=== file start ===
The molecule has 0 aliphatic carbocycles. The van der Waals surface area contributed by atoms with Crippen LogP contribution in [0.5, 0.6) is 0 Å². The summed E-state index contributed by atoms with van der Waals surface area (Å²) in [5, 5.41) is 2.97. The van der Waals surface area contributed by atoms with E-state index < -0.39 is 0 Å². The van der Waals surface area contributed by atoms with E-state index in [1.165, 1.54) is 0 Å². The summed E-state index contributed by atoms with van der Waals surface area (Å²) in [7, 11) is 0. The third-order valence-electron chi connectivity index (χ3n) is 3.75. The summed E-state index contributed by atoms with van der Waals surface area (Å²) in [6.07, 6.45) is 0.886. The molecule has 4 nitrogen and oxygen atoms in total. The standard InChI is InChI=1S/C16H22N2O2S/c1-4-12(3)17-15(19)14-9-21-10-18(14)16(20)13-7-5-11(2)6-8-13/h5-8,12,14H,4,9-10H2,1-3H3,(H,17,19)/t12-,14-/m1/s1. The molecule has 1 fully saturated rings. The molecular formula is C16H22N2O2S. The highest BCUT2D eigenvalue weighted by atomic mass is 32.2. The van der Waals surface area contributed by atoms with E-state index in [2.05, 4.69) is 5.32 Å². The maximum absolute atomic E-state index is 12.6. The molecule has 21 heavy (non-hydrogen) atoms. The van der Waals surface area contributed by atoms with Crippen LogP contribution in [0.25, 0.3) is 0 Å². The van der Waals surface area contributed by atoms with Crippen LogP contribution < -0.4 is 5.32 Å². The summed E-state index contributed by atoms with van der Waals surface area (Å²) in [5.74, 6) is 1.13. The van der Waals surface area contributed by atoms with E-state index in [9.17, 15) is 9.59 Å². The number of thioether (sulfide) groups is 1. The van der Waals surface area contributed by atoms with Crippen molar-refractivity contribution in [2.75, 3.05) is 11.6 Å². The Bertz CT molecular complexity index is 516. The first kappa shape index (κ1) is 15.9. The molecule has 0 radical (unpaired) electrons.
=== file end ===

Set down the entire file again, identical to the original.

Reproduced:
The molecule has 0 aliphatic carbocycles. The van der Waals surface area contributed by atoms with Crippen LogP contribution in [0.5, 0.6) is 0 Å². The summed E-state index contributed by atoms with van der Waals surface area (Å²) in [5, 5.41) is 2.97. The van der Waals surface area contributed by atoms with E-state index < -0.39 is 0 Å². The van der Waals surface area contributed by atoms with E-state index in [1.165, 1.54) is 0 Å². The summed E-state index contributed by atoms with van der Waals surface area (Å²) in [7, 11) is 0. The third-order valence-electron chi connectivity index (χ3n) is 3.75. The summed E-state index contributed by atoms with van der Waals surface area (Å²) in [6.07, 6.45) is 0.886. The molecule has 4 nitrogen and oxygen atoms in total. The standard InChI is InChI=1S/C16H22N2O2S/c1-4-12(3)17-15(19)14-9-21-10-18(14)16(20)13-7-5-11(2)6-8-13/h5-8,12,14H,4,9-10H2,1-3H3,(H,17,19)/t12-,14-/m1/s1. The molecule has 1 fully saturated rings. The molecular formula is C16H22N2O2S. The highest BCUT2D eigenvalue weighted by atomic mass is 32.2. The van der Waals surface area contributed by atoms with E-state index in [2.05, 4.69) is 5.32 Å². The maximum absolute atomic E-state index is 12.6. The molecule has 21 heavy (non-hydrogen) atoms. The van der Waals surface area contributed by atoms with Crippen LogP contribution in [0.25, 0.3) is 0 Å². The van der Waals surface area contributed by atoms with Crippen LogP contribution < -0.4 is 5.32 Å². The summed E-state index contributed by atoms with van der Waals surface area (Å²) in [5.74, 6) is 1.13. The van der Waals surface area contributed by atoms with E-state index in [9.17, 15) is 9.59 Å². The number of thioether (sulfide) groups is 1. The van der Waals surface area contributed by atoms with Crippen molar-refractivity contribution in [2.75, 3.05) is 11.6 Å². The Bertz CT molecular complexity index is 516. The first kappa shape index (κ1) is 15.9. The molecule has 0 radical (unpaired) electrons.